The Fresh Loaf

A Community of Amateur Bakers and Artisan Bread Enthusiasts.

What & When: Sourdough

mnkhaki's picture

What & When: Sourdough

Hello. I am new to this forum, and for the past few days have found many answers to my questions.

 I do have a question that I can't seem to find the answer to.

 If I have a recipe for bread without the usage of sourdough. In straight recipes with the straight mixing method, can I use sourdough, (recipes for baguettes, french bread, ciabatta) and if yes, how much?

 Is sourdough the same as 'poolish'?

Thanks all,


Floydm's picture

No, a poolish is a preferment made with commercial yeast.

If you have a starter that you know how to use, yeah, try substituting it instead of yeast. As far as "how much", I would just say as much by weight as you typically use for a batch of your sourdough bread. Assume the rise times will also need to be adjusted accordingly.

SourdoLady's picture

The easiest way I have found to adapt a recipe without altering the ingredients too much is to take all of the liquid from the recipe, stir in 2 Tbsp. starter, add the same amount of flour as the liquid. Let this sit, covered, overnight (room temp.) Next day, continue by adding the rest of the ingredients, remembering that you already used the liquid and part of the flour. If your recipe calls for milk rather than water, use water but then stir in some dry milk powder after the overnight proofing is complete and then mix your dough.

mnkhaki's picture

Excellent! This may help, and I'm sure to try it.

bwraith's picture

Yes, I have often converted poolish or biga recipes to a sourdough version and had good results. For example, I love Peter Reinhart's recipe for "raisin focaccia" in his book, Bread Baker's Apprentice done using sourdough "barm" in place of poolish. It works very well and has a great flavor from the sourdough, which seems to mix well with the raisins.

I've found that you can normally substitute a poolish with a starter that is created by adding 1:1 flour to water and get a reasonable result. The rise times will probably be slower with the sourdough version - maybe a lot slower, unless you also add a small amount of yeast when you make the final dough - usually called "hybrid" method of leavening. This is just another way of saying that if the ratio of water to flour in a poolish is 1:1, and you use a fully refreshed, ready to go 1:1 sourdough starter, you essentially have a vigorous yeast culture in either poolish or 1:1 starter and the right flour to water ratio, so it will be a good substitute.

A substitute for a biga can be made by creating a small dough out of a 1:1 starter by adding 1 part of 1:1 starter to a 1:2.25 ratio of water:flour to create a "firm starter". Let it rise and put it in the refrigerator overnight and use in place of a biga in your recipes that use a biga. In other words, take some starter, add flour and a little water to make dough, and let it rise, making a pre-ferment that is like a biga, which you can refrigerate overnight and use in the same way as a biga in your recipes.

All the ratios above are weight ratios, not volume ratios. Also, you probably will almost always have to adjust the water a little bit to get the right dough consistency, since the starter may not use the same flour, have the same acidity, and probably all kinds of other factors - and the poolish may not be exactly 1:1 flour:water for that matter.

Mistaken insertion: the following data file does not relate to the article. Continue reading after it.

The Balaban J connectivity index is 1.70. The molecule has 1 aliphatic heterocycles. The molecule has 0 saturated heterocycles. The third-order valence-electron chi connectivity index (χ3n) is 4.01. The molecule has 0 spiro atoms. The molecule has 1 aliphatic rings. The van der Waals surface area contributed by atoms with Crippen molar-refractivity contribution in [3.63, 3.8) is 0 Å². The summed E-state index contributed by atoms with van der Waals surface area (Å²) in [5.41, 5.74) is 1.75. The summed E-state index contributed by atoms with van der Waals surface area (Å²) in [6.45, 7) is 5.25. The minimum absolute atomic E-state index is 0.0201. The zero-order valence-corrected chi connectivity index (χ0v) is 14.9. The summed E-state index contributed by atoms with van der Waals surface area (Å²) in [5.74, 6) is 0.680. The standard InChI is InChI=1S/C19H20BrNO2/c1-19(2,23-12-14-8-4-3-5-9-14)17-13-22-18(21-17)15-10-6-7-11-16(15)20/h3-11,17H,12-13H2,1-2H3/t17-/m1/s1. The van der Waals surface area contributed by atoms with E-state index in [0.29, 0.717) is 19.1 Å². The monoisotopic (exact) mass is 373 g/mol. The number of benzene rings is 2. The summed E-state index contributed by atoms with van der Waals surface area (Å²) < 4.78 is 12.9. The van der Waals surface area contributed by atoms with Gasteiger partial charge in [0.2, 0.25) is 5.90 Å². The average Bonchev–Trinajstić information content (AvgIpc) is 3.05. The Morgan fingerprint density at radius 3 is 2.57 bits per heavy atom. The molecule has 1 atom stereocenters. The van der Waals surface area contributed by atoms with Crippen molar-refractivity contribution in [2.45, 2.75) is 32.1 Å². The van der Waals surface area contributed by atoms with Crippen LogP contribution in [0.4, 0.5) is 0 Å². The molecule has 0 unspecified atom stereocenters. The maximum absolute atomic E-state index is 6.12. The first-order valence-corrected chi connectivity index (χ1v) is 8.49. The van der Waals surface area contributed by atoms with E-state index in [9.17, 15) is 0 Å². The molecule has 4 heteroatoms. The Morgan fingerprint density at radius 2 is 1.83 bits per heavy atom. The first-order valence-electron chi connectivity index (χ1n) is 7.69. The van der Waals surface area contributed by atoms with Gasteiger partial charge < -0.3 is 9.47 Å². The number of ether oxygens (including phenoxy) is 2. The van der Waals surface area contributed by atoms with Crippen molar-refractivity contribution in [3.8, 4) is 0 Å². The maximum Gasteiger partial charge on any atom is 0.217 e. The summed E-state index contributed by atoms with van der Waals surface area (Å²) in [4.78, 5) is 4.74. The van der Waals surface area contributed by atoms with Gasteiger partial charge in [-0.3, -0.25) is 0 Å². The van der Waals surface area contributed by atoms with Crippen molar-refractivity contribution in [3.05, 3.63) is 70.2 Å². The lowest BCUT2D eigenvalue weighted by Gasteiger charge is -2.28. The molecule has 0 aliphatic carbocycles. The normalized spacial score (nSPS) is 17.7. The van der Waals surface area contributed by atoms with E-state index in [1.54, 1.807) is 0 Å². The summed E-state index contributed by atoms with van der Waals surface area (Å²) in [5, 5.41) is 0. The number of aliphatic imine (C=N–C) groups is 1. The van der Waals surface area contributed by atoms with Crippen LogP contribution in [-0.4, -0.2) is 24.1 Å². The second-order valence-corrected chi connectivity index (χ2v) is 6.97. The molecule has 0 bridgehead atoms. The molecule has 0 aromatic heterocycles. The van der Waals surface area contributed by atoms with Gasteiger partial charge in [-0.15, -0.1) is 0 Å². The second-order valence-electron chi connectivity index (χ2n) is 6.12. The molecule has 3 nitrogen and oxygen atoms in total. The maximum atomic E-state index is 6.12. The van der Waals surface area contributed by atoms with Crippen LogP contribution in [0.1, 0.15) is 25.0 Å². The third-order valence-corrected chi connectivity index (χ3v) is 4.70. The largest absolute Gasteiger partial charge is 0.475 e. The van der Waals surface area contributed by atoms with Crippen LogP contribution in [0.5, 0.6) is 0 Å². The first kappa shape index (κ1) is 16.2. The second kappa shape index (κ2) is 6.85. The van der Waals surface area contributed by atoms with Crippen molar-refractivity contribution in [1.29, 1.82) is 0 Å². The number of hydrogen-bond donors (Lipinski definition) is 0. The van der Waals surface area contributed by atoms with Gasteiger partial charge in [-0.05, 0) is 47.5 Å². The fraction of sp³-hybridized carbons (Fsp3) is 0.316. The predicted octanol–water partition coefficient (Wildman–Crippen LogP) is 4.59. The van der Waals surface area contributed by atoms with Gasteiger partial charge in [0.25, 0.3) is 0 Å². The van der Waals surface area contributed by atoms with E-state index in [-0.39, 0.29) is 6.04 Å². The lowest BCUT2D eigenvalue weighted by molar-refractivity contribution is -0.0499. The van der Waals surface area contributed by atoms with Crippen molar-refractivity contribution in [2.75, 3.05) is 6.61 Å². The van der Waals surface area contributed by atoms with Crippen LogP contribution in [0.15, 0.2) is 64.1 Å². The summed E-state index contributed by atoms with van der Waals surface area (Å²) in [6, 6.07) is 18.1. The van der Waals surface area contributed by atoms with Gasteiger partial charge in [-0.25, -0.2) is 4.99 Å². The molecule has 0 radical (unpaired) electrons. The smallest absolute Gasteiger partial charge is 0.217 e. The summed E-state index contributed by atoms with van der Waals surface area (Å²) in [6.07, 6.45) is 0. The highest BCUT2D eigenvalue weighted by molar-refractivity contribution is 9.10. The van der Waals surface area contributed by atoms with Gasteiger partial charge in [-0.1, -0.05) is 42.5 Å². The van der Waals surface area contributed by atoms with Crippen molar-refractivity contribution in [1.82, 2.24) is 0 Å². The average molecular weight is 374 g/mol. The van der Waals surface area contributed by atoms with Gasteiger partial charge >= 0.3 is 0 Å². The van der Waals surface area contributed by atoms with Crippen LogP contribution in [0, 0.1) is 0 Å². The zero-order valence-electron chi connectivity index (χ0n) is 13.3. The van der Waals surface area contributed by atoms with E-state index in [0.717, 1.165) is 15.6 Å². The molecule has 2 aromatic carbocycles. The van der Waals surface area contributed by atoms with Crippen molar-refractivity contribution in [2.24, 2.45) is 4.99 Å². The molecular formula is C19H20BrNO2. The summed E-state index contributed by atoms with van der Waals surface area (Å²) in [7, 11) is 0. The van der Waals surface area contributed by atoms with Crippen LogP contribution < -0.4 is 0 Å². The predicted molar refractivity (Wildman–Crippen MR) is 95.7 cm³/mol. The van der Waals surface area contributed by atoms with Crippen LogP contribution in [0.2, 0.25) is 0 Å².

I sometimes build up a spread sheet for a conversion from instant yeast to sourdough that summarizes essentially what SourdoLady describes, i.e. make the proportions of total  flour, water, salt, fat the same in the two recipes, no matter whether the contributions of those ingredients came from biga, poolish, sourdough starter, or ingredients added to the final dough.

mnkhaki's picture

Thank you bwraith. I kind of understand what you wrote down but a couple of areas are confusing. To make it simpler for me to understand, let me jot down a recipe below, and if you could be kind enough to let me know where the substitute would be done, I would really appreciate it. It would help since I am moving more into baking breads for my catering instead of ordering them.

Baguette with Poolish (extracted from 'Bread by Jeffrey Hamelman')

Main recipe:
Bread Flour - 2lb
Water - 1lb, 5.2 oz
Salt - .6 oz
Yeast - .13oz

Bread flour - 10.6 oz
Water - 10.6 oz
Yeast - 1/8 tsp

Now of course the poolish, after fermentation, is added with all the rest of the ingredients.

Any takes on sourdough starter, amount, etc?

bwraith's picture

I think you could do as follows, assuming you already have a reasonably active starter with approximately a 1:1 ratio by weight of flour:water:

Poolish substitute:
  • Sourdough starter - 3.2 oz
  • flour - 9 oz
  • water - 9 oz

Create the poolish substitute by mixing the starter, flour, and water. Let rise at about room temperature for several hours until it doubles in volume, and optionally leave it in the refrigerator overnight to have more flavor in this "poolish substitute". Use as you would use the poolish in your recipe. The rise times in the recipe may be longer with the sourdough poolish substitution, but you probably can reduce the rise times by adding a small amount of instant yeast to the dough recipe.

mnkhaki's picture

Thanks. Should I still be using yeast in the main recipe of the baguette?

bwraith's picture

I would use the yeast in the recipe for the first try. Then you can experiment with it from there. It will probably take longer without the added yeast. You could even add a very small amount if you find it rises too slowly for your needs.